Auto Assembly in China

If you don't think more and more of the upstream parts sourcing for carmakers is moving overseas, take a look at this site:
They're selling e-books for hundreds (if not thousands) of dollars each that contain information on the best practices for setting up plants. China Automotive
Assembler Industry US$2,550.

OK, that's an e-book for over $2500.

Whether you like it or not, moving cars made in part or in whole in China is part of the future economic pie for the auto transport industry.

Remember back in the early days, when Toyota was barely a "blip" on anybody's radar?

The good news is that the future is rarely the way you think it's going to be. Nobody in the car business would have predicted Toyota's rise. Nobody would have predicted that Toyota would be building more and more plants and hiring American labor. It is interesting how such hybridized solutions will develop in a free economy. By locating their plants closer to the market, Toyota minimizes attendant costs. They also diversify their supply logistics, which is a good hedge against adverse conditions such as war, supply bottlenecks, market "hiccups" and things of that nature. You will remember from your high school World History class that Japan is not a nation with many abundant raw materials such as natural gas, coal, iron ore, etc.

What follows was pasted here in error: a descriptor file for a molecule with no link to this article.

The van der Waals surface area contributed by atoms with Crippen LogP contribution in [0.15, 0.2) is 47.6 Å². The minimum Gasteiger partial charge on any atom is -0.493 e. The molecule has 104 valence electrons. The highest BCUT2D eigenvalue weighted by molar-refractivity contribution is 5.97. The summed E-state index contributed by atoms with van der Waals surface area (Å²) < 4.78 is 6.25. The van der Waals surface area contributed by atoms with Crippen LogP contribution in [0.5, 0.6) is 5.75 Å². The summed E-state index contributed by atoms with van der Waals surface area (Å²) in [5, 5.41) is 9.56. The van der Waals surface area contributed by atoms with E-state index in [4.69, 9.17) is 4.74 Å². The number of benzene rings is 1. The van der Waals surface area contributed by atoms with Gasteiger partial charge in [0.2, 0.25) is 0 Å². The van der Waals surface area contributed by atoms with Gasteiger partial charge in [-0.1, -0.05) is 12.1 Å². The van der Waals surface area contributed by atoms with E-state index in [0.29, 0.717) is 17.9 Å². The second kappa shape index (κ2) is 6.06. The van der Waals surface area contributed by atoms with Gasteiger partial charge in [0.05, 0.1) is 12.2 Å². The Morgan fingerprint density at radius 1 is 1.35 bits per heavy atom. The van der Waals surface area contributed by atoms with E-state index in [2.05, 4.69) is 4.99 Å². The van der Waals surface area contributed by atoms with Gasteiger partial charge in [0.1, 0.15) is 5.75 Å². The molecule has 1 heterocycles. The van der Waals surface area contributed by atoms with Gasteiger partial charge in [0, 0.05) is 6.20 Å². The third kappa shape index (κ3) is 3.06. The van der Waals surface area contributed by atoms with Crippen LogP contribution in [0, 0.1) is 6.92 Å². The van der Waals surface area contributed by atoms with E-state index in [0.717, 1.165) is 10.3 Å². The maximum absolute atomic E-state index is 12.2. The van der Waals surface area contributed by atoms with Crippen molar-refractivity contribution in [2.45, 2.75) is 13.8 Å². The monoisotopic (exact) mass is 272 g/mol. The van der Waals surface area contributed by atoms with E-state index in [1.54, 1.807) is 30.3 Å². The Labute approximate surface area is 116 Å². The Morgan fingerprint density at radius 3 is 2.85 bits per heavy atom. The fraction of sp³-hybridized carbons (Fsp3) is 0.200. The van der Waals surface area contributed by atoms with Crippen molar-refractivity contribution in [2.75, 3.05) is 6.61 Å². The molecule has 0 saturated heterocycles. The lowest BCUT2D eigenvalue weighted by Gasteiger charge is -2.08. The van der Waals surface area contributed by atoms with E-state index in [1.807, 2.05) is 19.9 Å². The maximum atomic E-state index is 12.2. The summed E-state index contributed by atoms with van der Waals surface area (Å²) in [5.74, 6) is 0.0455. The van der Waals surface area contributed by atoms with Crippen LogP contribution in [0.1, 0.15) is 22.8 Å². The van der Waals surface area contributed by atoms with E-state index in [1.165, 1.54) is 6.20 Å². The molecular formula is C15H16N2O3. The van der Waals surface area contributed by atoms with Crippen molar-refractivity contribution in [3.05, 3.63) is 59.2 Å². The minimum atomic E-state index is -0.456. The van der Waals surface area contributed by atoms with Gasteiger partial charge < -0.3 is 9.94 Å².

What does all this mean for folks in the auto transport industry? Everything and nothing. More foreign car makers entering the North American market means more business to go after at the ports. More domestic production means more business at the railheads and vehicle assembly plants. If America is truly undergoing a structural (vs. cyclic) shift in the economics of the auto business, then we will see more plant closings and more plant openings. Ford, GM, Daimler-Chrysler et. al. are saddled with a lot of obligations they made to unions regarding health benefits. Think about how much longer people are living today. Think about all those union widows getting their cataract surgeries done in a hospital for a co-pay of $3! (I'm not making this up, I swear!) Somebody is paying for that.

There will always be opportunities presenting themselves-- both the opportunity to fail and the opportunity to succeed. As the structural economics of car manufacturing changes, the nature of auto transportation will change: everything from trailers and auto tie-down methods (wheel straps, anyone?) to the way accounts are won and serviced. Look at what happened to Allied and Volkswagen of America a couple summers ago. So in conclusion, expect more change, faster, and with less predictibility. The future just ain't what it used to be.